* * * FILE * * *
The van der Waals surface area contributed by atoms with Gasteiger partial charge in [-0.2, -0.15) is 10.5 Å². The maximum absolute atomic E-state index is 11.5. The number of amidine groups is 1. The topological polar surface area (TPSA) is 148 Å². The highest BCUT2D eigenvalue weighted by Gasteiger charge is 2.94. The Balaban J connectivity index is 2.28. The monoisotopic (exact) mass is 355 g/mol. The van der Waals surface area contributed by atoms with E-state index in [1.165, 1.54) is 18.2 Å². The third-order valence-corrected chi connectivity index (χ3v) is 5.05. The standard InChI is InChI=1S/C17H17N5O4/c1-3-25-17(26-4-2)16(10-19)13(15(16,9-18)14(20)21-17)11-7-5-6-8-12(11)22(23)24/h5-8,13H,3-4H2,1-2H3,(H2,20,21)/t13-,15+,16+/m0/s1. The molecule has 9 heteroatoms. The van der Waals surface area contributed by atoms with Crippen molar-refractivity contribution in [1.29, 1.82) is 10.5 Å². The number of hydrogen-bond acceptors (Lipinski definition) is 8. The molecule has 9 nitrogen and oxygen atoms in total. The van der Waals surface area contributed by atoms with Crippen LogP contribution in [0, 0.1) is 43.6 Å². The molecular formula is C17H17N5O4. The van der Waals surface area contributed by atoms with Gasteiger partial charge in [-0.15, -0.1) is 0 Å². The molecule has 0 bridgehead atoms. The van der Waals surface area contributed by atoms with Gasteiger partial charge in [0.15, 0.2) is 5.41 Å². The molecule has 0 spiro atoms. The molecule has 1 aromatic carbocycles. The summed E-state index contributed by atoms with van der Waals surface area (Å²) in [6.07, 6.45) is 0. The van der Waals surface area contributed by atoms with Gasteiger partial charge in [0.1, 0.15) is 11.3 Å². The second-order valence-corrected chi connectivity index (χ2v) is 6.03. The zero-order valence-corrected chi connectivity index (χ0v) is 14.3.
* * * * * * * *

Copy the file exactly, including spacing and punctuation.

The van der Waals surface area contributed by atoms with Gasteiger partial charge in [-0.2, -0.15) is 10.5 Å². The maximum absolute atomic E-state index is 11.5. The number of amidine groups is 1. The topological polar surface area (TPSA) is 148 Å². The highest BCUT2D eigenvalue weighted by Gasteiger charge is 2.94. The Balaban J connectivity index is 2.28. The monoisotopic (exact) mass is 355 g/mol. The van der Waals surface area contributed by atoms with E-state index in [1.165, 1.54) is 18.2 Å². The third-order valence-corrected chi connectivity index (χ3v) is 5.05. The standard InChI is InChI=1S/C17H17N5O4/c1-3-25-17(26-4-2)16(10-19)13(15(16,9-18)14(20)21-17)11-7-5-6-8-12(11)22(23)24/h5-8,13H,3-4H2,1-2H3,(H2,20,21)/t13-,15+,16+/m0/s1. The molecule has 9 heteroatoms. The van der Waals surface area contributed by atoms with Crippen molar-refractivity contribution in [1.29, 1.82) is 10.5 Å². The number of hydrogen-bond acceptors (Lipinski definition) is 8. The molecule has 9 nitrogen and oxygen atoms in total. The van der Waals surface area contributed by atoms with Crippen LogP contribution in [0, 0.1) is 43.6 Å². The molecular formula is C17H17N5O4. The van der Waals surface area contributed by atoms with Gasteiger partial charge in [-0.15, -0.1) is 0 Å². The molecule has 0 bridgehead atoms. The van der Waals surface area contributed by atoms with Gasteiger partial charge in [0.15, 0.2) is 5.41 Å². The molecule has 0 spiro atoms. The molecule has 1 aromatic carbocycles. The summed E-state index contributed by atoms with van der Waals surface area (Å²) in [6.07, 6.45) is 0. The van der Waals surface area contributed by atoms with Gasteiger partial charge in [0.1, 0.15) is 11.3 Å². The second-order valence-corrected chi connectivity index (χ2v) is 6.03. The zero-order valence-corrected chi connectivity index (χ0v) is 14.3.